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    Mar 10, 2015

    Cycling officials 'protected' Armstrong


    AN INDEPENDENT commission yesterday accused top leaders of cycling's world body of protecting Lance Armstrong despite mounting signs that the now-disgraced Tour de France winner was a doping cheat.

    The Cycling Independent Reform Commission (Circ) also said Armstrong was seen as the "perfect choice to lead the sport's renaissance" after the Festina drug scandal on the Tour de France in 1998.

    "The fact that he was American opened up a new continent for the sport, he had beaten cancer and the media quickly made him a global star."

    The commission, led by Dick Marty, a Swiss politician and former state prosecutor, was set up following allegations that Armstrong made cash donations to the International Cycling Union (UCI) in a bid to cover up doping failures.

    Armstrong, who defeated cancer to go on and win seven straight Tour de France races from 1999 to 2005, was stripped of his titles in 2012 and banned from the sport for life. The fallen United States cycling hero, 43, now admits taking banned substances.

    The commission said it found no links between donations amounting to US$125,000 he made to UCI and a cover-up of his drug failures. However, Circ gave a damning assessment of efforts by UCI under past presidents Hein Verbruggen and Pat McQuaid to shield Armstrong from investigation.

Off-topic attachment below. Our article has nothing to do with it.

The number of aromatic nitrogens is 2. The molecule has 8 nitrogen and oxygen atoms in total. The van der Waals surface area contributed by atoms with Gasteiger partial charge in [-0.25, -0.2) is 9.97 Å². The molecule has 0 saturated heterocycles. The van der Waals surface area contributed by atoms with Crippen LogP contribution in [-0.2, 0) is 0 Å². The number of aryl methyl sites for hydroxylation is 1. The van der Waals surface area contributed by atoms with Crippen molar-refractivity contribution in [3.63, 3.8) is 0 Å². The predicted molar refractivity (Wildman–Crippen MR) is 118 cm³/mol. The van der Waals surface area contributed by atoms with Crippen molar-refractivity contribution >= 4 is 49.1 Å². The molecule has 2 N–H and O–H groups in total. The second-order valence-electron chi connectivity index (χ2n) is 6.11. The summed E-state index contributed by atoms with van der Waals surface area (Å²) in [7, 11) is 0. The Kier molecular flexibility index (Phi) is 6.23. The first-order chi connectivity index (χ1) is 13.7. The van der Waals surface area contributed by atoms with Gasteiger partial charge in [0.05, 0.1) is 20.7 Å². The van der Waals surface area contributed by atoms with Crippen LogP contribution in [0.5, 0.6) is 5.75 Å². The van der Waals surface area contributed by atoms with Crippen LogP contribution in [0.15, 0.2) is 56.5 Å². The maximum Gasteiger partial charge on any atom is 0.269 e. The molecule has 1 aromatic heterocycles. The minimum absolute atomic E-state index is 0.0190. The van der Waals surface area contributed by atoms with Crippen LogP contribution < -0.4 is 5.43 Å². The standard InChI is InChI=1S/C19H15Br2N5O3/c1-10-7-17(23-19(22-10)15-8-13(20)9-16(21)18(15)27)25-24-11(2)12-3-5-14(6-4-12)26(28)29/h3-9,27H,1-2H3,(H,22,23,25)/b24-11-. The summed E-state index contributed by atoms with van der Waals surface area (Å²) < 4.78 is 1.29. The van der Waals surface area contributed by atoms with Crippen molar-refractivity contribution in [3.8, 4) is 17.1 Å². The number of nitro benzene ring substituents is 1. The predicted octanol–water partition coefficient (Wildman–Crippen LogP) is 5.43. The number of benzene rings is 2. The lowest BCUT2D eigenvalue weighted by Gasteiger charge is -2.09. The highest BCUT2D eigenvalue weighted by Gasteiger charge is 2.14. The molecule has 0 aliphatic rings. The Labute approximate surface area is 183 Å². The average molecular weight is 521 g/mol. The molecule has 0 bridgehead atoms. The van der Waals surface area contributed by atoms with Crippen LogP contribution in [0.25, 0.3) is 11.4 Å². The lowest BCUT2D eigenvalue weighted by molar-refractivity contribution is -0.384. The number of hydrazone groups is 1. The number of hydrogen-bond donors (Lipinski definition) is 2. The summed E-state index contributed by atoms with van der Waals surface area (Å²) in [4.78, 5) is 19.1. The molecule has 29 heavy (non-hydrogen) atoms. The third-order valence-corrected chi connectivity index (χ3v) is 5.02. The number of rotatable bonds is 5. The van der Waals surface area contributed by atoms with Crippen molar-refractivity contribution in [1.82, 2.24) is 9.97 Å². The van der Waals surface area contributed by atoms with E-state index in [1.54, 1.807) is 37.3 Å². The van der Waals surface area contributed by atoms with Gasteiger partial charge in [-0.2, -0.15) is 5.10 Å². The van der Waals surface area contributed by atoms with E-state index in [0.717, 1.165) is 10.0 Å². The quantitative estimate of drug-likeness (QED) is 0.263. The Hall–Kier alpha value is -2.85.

"Numerous examples have been identified showing that UCI leadership 'defended' or 'protected' Lance Armstrong, and took decisions because they were favourable to him. This was in circumstances where there was strong reason to suspect him of doping," said the commission report.

    UCI "purposely limited the scope" of one 2005 independent investigation into Armstrong. It added that "UCI exempted Lance Armstrong from rules, failed to target test him despite the suspicions, and publicly supported him against allegations of doping, even as late as 2012".

    In 1999, Armstrong was allowed to provide a backdated doctor's prescription "to avoid sanction" during the 1999 Tour de France, when four out of 15 tests taken showed banned corticosteroids.